The iStOMPS Young Independent Research Group is led by Valentina Shumakova, Hongtao Hu, and Sebastian Mai (from left to right) and uses laser-based experiments (upper left) and computer simulations (upper right) to develop a new spectroscopy that measures the specific interactions of light with the magnetic field. This new tool is intended to pave the way to entirely new scientific discoveries. © TU Wien, Markus Oppel, Sebastian Mai

In recent years, a special endowment of the National Foundation has provided the funding for Young Independent Researcher Groups. The aim of this FWF funding programme is to help interdisciplinary teams of postdocs at the beginning of their careers gain experience in independent research. This funding has now expired, which means that the continuation of the programme in 2021 and in following years is uncertain. A look at two recently approved projects demonstrates the added value that can result from interdisciplinarity. 

Young Independent Researcher Groups play a special role within the FWF’s portfolio: Besides promoting postdocs, the focus is on interdisciplinarity. Young researchers work on topics that, through their combination of collaborative research and different approaches from various disciplines, can provide fresh impetus for the future. Whereas most of the groups approved in the first two calls came from the life sciences, this time two Young Independent Researcher Groups were approved from the fields of art/philosophy and physics/chemistry.     

Rediscovering spectroscopy

Light consists of electromagnetic waves. Visible light, however, makes up only a small fraction of the entire electromagnetic spectrum. In addition, different materials react very differently to light. Spectroscopy is based on this interaction between light and matter. It is now one of the main tools used in chemistry and physics for investigating the properties of matter, molecules, and atoms. The interactions of matter with electric components of electromagnetic light waves are hundreds of times stronger than with magnetic ones. “That is why spectroscopy usually measures the influence of the electric field. We now, however, want to study the influence of the magnetic field,” explains Sebastian Mai, coordinator of this Young Independent Researcher Group. New and exciting insights are expected, in particular, from materials in which some quantum transitions do not react at all to the electric field. The big challenge for the team of postdocs from the Photonics Institute of Vienna University of Technology and from the Department of Theoretical Chemistry of the University of Vienna consists in “blocking out” the overpowering electric field. Complicated experimental set-ups and techniques are designed to ensure that interaction only occurs with the magnetic field.   “With our work, we are developing a tool that others can use in future to make new discoveries”, says Sebastian Mai. This research forms the basis for new knowledge, for instance, in the fields of chemical analysis, photochemistry, and materials research and development.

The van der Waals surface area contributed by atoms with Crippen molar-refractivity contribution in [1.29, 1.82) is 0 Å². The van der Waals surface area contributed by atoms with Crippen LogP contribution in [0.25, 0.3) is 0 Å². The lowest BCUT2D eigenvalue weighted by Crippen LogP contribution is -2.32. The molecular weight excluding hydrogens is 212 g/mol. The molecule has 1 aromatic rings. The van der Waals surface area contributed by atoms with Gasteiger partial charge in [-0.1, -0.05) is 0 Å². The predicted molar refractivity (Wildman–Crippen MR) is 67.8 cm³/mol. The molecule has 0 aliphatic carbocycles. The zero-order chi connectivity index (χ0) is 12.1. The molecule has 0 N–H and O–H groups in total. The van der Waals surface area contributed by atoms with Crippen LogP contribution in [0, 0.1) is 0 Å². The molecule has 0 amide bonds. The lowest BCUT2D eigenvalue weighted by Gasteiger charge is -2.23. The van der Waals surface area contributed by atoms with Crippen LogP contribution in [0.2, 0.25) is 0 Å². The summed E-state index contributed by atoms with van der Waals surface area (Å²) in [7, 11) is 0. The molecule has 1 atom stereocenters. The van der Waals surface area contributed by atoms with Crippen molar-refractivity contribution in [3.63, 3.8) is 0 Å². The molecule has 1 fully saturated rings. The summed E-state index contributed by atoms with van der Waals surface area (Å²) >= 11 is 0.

The interplay between improvisation and ethics

How do musicians understand each other when improvising? What social relationships emerge in the process? And what role does ethics play in improvisation—beyond the confines of music too? This innovative Young Independent Researcher Group is developing a holistic conceptual framework that brings together the practical musical technique of improvisation with the latest theoretical work in the humanities and sciences. Art, anthropology, and philosophy thus work together to find an answer to the question: What is the significance of ethics in improvisation—not only in music, but in social life too? The researchers’ work is based on a flexible conception of ethics. “People normally assume that they consciously and rationally abide by ethical norms as more or less hard rules. This project aims to develop an alternative understanding of ethical processes”, explains the coordinator of the Young Independent Research Group, Christopher Williams, from the University of Music and Performing Arts Graz. Improvisation and ethics have a lot in common: Ethical questions can pop up anywhere and at any time in our lives. In the same way, we engage in improvisation every day to deal with our daily challenges. Both happen so naturally that we hardly ever notice them. This Young Independent Researcher Group is studying a practical application in which these two components are featured prominently: experimental, improvised music. The researchers will conduct their experiments and analyse the results of seven encounters with leading improvising musical ensembles. This is intended to provide a new perspective on the ethical significance of improvisation in social life beyond music and the arts.

In an interdisciplinary team with anthropologist Caroline Gatt of the University of Graz and philosopher Joshua Bergamin of the University of Vienna, composer and double bassist Christopher Williams of the University of Music and Performing Arts Graz is investigating the ethical significance of improvisation in social life. The research focuses on a practical application: improvisation in musical ensembles.

© Personal photo

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